The Moon exerts a gravitational force upon the Earth, but because this force is related to distance, it is slightly stronger on the side of the Earth facing the moon and slightly weaker on the away side. The solid body of Earth is only slightly affected by this difference. However, because the ocean is a fluid, the part of the ocean closest to the Moon is pulled more than the solid Earth, and the part of the ocean opposite the moon is pulled less. This is why there are two high tides and two low tides each day on the ocean.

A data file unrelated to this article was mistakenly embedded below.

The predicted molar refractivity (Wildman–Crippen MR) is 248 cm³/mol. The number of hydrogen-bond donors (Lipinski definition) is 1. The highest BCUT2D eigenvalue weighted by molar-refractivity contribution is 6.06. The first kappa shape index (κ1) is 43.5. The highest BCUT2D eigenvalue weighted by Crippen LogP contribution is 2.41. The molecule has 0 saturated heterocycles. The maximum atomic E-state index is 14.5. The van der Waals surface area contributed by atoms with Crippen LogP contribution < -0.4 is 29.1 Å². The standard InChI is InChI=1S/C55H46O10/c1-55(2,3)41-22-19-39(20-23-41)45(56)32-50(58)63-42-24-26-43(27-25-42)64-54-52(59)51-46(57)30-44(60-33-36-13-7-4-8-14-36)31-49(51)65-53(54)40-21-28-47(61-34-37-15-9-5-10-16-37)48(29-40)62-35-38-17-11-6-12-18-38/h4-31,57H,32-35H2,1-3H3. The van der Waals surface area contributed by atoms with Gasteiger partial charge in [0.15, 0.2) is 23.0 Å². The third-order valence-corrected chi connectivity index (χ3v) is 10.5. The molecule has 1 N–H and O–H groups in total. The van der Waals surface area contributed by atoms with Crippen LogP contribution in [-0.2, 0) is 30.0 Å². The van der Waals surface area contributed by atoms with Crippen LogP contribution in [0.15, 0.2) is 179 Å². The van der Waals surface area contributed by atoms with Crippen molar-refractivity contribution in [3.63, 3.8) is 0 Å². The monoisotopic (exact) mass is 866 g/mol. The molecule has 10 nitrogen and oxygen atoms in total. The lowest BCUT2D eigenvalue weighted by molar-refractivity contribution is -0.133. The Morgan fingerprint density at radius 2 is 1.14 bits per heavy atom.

Tidal forces are stronger at the time of the new moon, when the sun and moon are on the same side of Earth. The weakest tides come with the full moon. Lakes do not have noticeable tides because the difference in the gravitational pull from one side of a lake to the other is negligible. Likewise, a human body is far too small to be affected by lunar tides.